Restricted access
in Journal of the American Veterinary Medical Association

Abstract

OBJECTIVE

To explore the role of the hidden curriculum in residents’ development of professional identity during postgraduate training in laboratory animal medicine.

SAMPLE

24 residents enrolled in 1 of 7 laboratory animal medicine training programs in the eastern US.

PROCEDURE

24 qualitative, semistructured interviews were conducted and recorded. Deidentified transcriptions were analyzed by each author using open and axial coding. Constant comparative methodology was used to develop themes and subthemes. Member checks were performed to verify trustability of the conclusions drawn.

RESULTS

3 themes and their related subthemes emerged from the qualitative analysis: 1) building relationships through competent communication (building rapport, practicing clinical empathy, overcoming language barriers, communicating in the “authorized” way, and navigating email limitations), 2) tension within the process of identity formation (acting as the middleman among stakeholders, overcoming the stigma of the policing role, experiencing a lack of power to impact change, and managing a culture of conditional value of veterinary knowledge), and 3) outlets for tension in identity formation (reliance on residency mates, limitations of venting).

EDUCATIONAL RELEVANCE

Our findings suggest that residents are navigating professional identity formation under challenging circumstances that include conflicting stakeholder needs, conditional value of veterinary knowledge, and lack of power to influence change. Residents have limited outlets for relieving the discord between their ideal professional role and their lived experiences. These results provide an important background for refining curricula and creating effective support systems for residents.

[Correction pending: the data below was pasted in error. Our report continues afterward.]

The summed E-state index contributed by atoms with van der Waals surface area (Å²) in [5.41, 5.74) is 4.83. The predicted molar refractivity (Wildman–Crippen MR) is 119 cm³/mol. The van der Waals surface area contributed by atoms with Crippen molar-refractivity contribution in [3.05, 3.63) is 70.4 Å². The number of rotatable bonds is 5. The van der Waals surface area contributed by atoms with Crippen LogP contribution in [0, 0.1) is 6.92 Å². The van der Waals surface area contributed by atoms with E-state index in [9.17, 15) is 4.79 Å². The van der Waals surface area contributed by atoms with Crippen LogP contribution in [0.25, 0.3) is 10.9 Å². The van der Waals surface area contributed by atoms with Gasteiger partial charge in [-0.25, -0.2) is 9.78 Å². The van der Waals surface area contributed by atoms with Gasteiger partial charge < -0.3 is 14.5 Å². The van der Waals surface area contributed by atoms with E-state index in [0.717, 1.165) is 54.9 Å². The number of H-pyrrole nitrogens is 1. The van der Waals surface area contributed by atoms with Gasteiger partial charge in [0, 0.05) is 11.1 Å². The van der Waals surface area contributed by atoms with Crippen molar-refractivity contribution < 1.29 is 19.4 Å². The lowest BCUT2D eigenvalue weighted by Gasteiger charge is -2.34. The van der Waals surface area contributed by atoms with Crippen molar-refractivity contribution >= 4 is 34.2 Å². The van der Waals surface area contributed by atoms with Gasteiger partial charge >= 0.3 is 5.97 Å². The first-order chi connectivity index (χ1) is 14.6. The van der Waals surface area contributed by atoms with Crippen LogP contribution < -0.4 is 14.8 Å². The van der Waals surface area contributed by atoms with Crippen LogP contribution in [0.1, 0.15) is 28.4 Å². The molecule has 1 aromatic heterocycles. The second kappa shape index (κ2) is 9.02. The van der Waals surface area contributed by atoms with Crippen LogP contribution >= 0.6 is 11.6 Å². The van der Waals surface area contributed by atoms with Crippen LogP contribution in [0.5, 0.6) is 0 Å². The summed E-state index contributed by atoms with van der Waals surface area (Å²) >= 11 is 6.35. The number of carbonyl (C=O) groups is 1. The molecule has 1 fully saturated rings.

Restricted access
in Journal of the American Veterinary Medical Association

Abstract

OBJECTIVE

To assess the impact of a communication program on a cohort of veterinary students’ knowledge and performance of communication skills.

SAMPLE

Class cohort of veterinary students at Colorado State University.

PROCEDURES

Year 3 students’ knowledge of communication skills was evaluated using quizzes, administered before and after the fall 2016 and spring 2017 Clinical Communication Skills-I and II junior practicum. In year 4, student performance of 22 Calgary-Cambridge Guide communication skills was assessed by coding video-recordings of student-client interactions collected during their second and fourth weeks of the Community Practice rotation in the summer and fall of 2017 and spring of 2018. The impact of training, association with demographic factors, and correlation between knowledge and performance of communication skills were investigated.

RESULTS

In year 3, 136 students completed both fall and spring quizzes; in year 4, 65 week-2 and 29 week-4 appointments were video-recorded during Community Practice rotation. Students’ knowledge assessed via quizzes containing skill spotting and skill demonstrating questions increased significantly after the fall and spring junior practicums; however, knowledge of communication skills was not associated with performance during year 4 Community Practice rotations. Communication skills most frequently demonstrated by students during the fourth year Community Practice rotation were open-ended questions, closed-ended questions, empathy toward the client and patient, providing “chunks” of information, and signposting. Students received high quality scores for non-verbal behaviors and logical clinical interview structure.